Social welfare won't be cut, says Gilmore
TANAISTE Eamon Gilmore has insisted that social welfare rates will have to be left untouched to provide a "safety net" for people who lose their jobs – in response to Fine Gael demands for social welfare cuts.
His party is locked in a battle with Fine Gael to reduce the planned €440m social welfare cuts in the Budget, with Fine Gael insisting any extra funds must be used for job-creation projects instead.
He was speaking after a 40-minute meeting with the famous California governor Jerry Brown, who imposed cuts on payments to the blind, the disabled and the elderly to eliminate the state's $27bn (€21bn) deficit.
Mr Gilmore said the strategy pursued to cut budget deficits depended on the location and the country.
"We made a decision as a Government that we would maintain core rates of social welfare payments. We believe it's important that there is a floor, a safety net for people who fall on hard times, who lose their jobs as many people have over the course of the recession," he said.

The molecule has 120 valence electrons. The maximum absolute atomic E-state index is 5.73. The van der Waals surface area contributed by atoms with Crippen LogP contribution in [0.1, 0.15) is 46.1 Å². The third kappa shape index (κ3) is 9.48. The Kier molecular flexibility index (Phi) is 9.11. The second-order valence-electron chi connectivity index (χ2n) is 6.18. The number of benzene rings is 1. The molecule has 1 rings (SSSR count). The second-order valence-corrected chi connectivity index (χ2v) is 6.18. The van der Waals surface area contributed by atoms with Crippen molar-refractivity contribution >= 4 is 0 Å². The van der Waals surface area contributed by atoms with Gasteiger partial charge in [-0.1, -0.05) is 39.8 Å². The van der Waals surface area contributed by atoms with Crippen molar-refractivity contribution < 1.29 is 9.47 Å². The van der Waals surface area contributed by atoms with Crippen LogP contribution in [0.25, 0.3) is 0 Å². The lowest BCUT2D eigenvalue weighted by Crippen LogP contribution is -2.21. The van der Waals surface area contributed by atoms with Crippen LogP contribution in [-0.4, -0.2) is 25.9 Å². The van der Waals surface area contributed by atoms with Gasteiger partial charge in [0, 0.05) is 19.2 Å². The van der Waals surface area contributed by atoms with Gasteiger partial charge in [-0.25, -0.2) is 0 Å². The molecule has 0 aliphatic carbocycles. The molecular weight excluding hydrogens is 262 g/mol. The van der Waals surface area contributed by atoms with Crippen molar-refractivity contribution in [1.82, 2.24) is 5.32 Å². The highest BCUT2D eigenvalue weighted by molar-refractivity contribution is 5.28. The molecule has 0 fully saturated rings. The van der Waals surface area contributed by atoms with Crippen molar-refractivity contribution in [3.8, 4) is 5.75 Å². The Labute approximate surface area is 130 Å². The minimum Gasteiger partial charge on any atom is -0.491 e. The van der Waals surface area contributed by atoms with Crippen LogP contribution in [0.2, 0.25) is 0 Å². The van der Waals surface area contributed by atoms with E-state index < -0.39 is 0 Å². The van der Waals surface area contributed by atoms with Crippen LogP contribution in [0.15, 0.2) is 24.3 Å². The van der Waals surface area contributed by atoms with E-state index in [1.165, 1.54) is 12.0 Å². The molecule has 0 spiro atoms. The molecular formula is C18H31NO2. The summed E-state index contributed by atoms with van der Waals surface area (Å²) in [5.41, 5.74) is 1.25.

Mr Brown was first elected governor of California in the 1970s and 1980s – but then made a comeback to take office again in 2011 after the reign of Arnold Schwarzenegger.
He said that he had not wanted to cut pensions in California, but that he had to take action.
"We had a $27bn deficit on a $90bn (€69bn) general fund budget, so we had to so something. We did cuts and we did taxes, and the people overwhelmingly voted for those," he said.
Mr Brown also said that other EU countries could learn a real lesson from Ireland in relation to its budget strategy over recent years.
"I would just say that Ireland is well known around the world as a country that has taken the bull by the horns and brought its budget into much closer alignment," he said.
Mr Brown is here with his wife Anne Gust and his sister Kathleen to celebrate his Irish roots during the year of The Gathering. He said his great-grandfather Joseph Brown was born in a "mud hut" in Tipperary.
"He got to California and had two governors in his family, my father and I. I think that indicates a certain amount of Irish willpower and imagination and so I've come back to understand it in a more direct way myself," he said.